FM: Rather than reacting to regulatory pressure, I would suggest proactive engagement with local governments and pollution control authorities to implement what is needed, be it CEMS for stacks or water or effluent treatment issues. We do have a comprehensive range of solutions that enable our customers measure what they are emitting both into the air and water bodies. We can help them conduct a comprehensive audit of their current systems and then make recommendations for meeting the new benchmarks set by the authorities, and more so in terms of international best practice. Our wide range of CEMS analyzers for gases like SOx, NOx and CO and dust analyzers, in addition to our water quality analyzers for BOD, COD, TDS, pH and conductvity and DO2 form a part of modern plant needs.
Rather than reacting to regulatory pressure, I would suggest proactive engagement with local governments and pollution control authorities to implement what is needed, be it CEMS for stacks or water or effluent treatment issues.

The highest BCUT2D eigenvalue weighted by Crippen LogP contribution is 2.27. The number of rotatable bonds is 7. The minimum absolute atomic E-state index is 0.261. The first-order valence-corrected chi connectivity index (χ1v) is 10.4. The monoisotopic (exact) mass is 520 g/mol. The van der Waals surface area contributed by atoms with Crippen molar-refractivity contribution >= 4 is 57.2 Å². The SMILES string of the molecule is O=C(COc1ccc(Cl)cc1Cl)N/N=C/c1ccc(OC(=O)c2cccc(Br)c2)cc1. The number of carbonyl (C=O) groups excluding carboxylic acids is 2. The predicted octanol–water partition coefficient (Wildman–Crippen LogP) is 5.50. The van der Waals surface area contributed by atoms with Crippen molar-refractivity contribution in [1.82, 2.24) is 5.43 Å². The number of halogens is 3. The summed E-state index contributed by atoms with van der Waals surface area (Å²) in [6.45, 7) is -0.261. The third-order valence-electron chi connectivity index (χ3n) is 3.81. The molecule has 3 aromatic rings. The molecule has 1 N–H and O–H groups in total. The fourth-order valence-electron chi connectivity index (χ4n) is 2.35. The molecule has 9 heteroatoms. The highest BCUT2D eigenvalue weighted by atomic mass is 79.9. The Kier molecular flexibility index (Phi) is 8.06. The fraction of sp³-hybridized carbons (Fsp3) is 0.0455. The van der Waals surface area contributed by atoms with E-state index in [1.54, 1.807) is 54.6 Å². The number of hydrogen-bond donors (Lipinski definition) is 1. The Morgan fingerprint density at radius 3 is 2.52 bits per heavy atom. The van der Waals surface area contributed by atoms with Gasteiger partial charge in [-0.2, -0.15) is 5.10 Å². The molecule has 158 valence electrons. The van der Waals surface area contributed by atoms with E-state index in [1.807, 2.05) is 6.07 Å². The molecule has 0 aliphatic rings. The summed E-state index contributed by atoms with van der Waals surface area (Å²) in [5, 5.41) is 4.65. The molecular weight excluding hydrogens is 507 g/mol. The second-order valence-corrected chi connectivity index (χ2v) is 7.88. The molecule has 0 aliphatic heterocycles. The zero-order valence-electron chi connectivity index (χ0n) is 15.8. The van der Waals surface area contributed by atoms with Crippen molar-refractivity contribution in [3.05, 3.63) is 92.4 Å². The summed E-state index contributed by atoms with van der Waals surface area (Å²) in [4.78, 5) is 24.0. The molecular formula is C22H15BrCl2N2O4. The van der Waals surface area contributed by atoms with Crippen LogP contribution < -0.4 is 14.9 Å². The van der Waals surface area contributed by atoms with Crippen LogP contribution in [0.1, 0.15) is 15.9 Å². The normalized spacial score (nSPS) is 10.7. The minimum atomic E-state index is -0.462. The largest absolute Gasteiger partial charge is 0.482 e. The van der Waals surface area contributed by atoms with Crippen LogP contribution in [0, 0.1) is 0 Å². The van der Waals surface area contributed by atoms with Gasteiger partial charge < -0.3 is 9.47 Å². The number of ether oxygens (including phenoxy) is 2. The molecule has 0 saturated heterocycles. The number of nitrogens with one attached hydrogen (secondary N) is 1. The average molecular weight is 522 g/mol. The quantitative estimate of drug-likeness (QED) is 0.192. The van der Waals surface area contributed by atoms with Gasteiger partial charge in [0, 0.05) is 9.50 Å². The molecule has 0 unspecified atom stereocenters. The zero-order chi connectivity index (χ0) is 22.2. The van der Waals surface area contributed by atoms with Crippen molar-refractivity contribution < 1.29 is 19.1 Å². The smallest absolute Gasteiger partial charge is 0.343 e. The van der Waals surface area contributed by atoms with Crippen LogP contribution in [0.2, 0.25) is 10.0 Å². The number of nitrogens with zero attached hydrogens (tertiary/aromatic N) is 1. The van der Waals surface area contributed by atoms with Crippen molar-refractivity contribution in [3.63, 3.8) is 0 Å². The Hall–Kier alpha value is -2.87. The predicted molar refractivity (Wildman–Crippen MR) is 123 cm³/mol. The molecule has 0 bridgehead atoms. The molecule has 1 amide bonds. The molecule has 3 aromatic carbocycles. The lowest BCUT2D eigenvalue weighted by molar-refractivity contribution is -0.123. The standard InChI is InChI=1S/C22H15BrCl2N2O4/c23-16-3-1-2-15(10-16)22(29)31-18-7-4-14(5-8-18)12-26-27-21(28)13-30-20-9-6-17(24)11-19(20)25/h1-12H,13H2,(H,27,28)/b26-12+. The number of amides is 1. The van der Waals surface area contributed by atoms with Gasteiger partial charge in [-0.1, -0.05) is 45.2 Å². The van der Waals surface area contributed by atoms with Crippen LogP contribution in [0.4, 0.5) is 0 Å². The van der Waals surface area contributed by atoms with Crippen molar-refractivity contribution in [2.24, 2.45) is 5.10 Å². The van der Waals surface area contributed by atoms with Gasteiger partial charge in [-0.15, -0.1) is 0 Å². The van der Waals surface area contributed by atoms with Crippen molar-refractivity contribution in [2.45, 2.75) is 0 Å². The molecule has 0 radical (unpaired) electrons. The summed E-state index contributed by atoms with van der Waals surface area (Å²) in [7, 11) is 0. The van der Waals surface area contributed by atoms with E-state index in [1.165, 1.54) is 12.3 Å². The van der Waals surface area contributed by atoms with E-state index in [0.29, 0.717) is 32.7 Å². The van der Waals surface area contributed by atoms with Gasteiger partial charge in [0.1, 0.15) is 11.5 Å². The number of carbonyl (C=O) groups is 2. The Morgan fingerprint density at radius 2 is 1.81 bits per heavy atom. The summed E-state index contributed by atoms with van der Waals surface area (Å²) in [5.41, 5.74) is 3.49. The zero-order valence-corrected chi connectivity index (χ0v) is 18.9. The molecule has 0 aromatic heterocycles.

PM: This is a buoyant phase for the Indian pulp and paper industry, full of Greenfield projects, expansions, rebuilds, and other project activities. How is Forbes Marshall doing in terms of growth in supply of its products and systems? Kindly give some details!
FM: As mentioned earlier, Forbes Marshall is in close connect with the growing demands of green field projects and brown field expansions. We also help existing plants to get more output with less energy from their current assets. We have gained a deeper understanding of the needs of the pulp and paper industry owing to our close association, and this has helped us design and engineer complete integrated systems for many of our customers. We provide solutions right from concept and design stage, to engineering of these systems right up to project implementation. This is done completely in house, with our proprietary technology developments. Our extensive sales and service network covers almost every paper cluster and enables our customers benefit from our quick response teams that have been deployed across these pockets.
PM: Tell us your views on the present growth of the Indian paper industry and its continuance. Has this growth been able to tap on the latest technological trends, or could it do better?